Last Call at the Hobbit House of Manila
We bid farewell to the Tolkien-inspired spot in Manila run by little people, that takes pride in being politically incorrect and has poked the curiosity of travelers and locals alike.
MANILA, Philippines — “Take a table,” the diminutive waiter insists as I lean against the bar. I am greeted by a dwarf wearing a light blue shirt with a logo reading “The Hobbit House of Manila.”
The empty hall is made up of dark wood that smells of old mothballs. A section of the wall leading to the bar is filled with photographs of famous celebrities posing with staff. There are legendary tales of Marlon Brando mumbling for drinks at the Hobbit House in between shooting days for Copolla’s 1979 classic, Apocalypse Now.
Whimsical paintings of Hobbits from The Lord of the Rings and drawings of green Irish leprechauns adorn the stage. I come to see a friend who is a regular musician at the Hobbit House. The venue serves as a rite of passage for any live cover band in the city. The Tolkien-inspired spot claims to be the only bar in the world run by little people. It takes pride in being politically incorrect — and for the past four decades it has poked the curiosity of travelers and locals alike.
Founded by Jim Turner in 1973, a former Peace Corps Volunteer from Iowa, it has served as a refuge for homeless dwarves escaping the chaotic streets of Manila and the carnivals that exploit them. They are offered decent work as managers, waiters, cashiers and bartenders. The original property along Mabini, Malate was sold by the landlord a decade ago. It moved up a few blocks to a sprawling venue on M.H. del Pilar Street, but could never recapture the charm of its initial space.
When Jim’s health started to deteriorate, after years of smoking and alcohol abuse, the business became a cooperative and was handed down to his staff. Jim passed away in 2016, at the age of 77, leaving behind generations of grieving little people in the Philippines.
There are legendary tales of Marlon Brando mumbling for drinks at the Hobbit House in between shooting days for Copolla’s 1979 classic, Apocalypse Now.
The bartender props a stool to reach the countertop. I order the strongest cocktail in Manila, called the “Weng-Weng.” No one can definitively explain how the name came about. “Weng-Weng” is local street slang for someone highly intoxicated; others claim the drink is named after the campy Filipino James Bond, Ernesto de la Cruz, better known by his nickname, Weng Weng. The pint-sized dwarf action star measures only 2’9”.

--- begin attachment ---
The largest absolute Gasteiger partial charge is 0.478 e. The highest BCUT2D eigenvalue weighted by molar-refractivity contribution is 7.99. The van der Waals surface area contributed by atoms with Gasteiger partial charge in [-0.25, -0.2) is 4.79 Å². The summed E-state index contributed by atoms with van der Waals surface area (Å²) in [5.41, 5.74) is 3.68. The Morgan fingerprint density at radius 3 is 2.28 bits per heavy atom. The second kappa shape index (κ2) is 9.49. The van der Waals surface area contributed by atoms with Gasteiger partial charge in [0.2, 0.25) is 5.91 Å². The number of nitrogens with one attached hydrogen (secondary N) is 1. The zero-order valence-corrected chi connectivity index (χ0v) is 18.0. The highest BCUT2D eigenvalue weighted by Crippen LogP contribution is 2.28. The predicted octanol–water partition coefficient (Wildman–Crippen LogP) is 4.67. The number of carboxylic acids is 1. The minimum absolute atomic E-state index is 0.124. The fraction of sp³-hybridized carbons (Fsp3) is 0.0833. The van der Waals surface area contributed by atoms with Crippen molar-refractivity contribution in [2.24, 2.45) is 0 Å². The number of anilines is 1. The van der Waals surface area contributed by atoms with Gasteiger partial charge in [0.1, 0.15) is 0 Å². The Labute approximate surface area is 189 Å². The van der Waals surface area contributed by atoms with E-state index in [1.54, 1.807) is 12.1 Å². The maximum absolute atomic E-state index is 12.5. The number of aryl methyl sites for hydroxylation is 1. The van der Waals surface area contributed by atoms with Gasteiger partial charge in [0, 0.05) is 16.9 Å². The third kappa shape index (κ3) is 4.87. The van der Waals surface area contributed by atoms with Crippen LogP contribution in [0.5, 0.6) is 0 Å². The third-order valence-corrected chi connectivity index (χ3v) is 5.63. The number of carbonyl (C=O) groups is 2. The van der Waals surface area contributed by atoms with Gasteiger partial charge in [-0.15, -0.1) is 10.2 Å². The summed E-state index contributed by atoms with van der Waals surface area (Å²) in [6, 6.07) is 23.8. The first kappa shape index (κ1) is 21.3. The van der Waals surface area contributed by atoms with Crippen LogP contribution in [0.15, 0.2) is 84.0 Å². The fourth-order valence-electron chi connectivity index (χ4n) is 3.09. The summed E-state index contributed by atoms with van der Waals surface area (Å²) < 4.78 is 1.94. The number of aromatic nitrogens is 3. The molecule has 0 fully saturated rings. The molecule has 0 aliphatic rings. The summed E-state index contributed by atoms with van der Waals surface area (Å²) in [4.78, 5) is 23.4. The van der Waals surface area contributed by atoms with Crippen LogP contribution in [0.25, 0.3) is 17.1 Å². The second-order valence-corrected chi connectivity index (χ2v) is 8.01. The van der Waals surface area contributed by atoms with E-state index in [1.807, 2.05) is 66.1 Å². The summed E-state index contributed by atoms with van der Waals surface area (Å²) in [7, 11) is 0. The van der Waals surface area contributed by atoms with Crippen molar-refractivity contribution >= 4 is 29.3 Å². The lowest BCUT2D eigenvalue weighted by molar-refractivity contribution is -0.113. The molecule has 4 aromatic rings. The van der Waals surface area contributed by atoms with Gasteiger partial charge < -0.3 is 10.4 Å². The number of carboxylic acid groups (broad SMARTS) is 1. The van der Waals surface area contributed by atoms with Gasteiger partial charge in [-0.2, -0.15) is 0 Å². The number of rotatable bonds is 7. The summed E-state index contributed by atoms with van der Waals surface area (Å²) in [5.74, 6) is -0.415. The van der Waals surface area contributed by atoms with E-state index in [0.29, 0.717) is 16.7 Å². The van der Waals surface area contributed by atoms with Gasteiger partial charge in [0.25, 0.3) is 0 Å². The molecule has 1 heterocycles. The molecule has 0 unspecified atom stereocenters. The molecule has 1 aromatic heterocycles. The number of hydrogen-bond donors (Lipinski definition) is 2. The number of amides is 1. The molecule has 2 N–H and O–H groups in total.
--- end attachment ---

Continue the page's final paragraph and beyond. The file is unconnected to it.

The lethal drink uses six types of alcohol — rum, gin, vodka, tequila, brandy and scotch. It is then mixed with orange and pineapple juice and finished off with grenadine. The wholesome red-pink hue it produces is deceiving; its potency is a silent traitor. Another round may be a bad idea. However, I accept the risk and hope to live to tell the bizarre tale of the next day’s hangover.
The Weng Weng would be my last drink at the Hobbit House of Manila. It closed a month later, in October of this year.
After 45 years of being part of the Manila bar scene, Jim Turner’s heartbroken “hobbits” have struggled to stay afloat and remain relevant since his death. Locals are wary of the bar’s touristy prices and choose newer establishments across the city.
“They were presented with a court order to shut their doors, because of back rent,” my friend Nonoy Alcalde tells me. He has been a working folk singer at the Hobbit House since the 1980s. Last Oct. 20, a vague post on the pub’s social media platform read thus: “Closed due to internal repair.” It is unknown if they will ever be able to raise the finances to open again.
Instead, their infamous cocktail the Weng-Weng, which is now a staple shooter in bars across the city, serves as a fond reminder of the place little people in Manila once called home.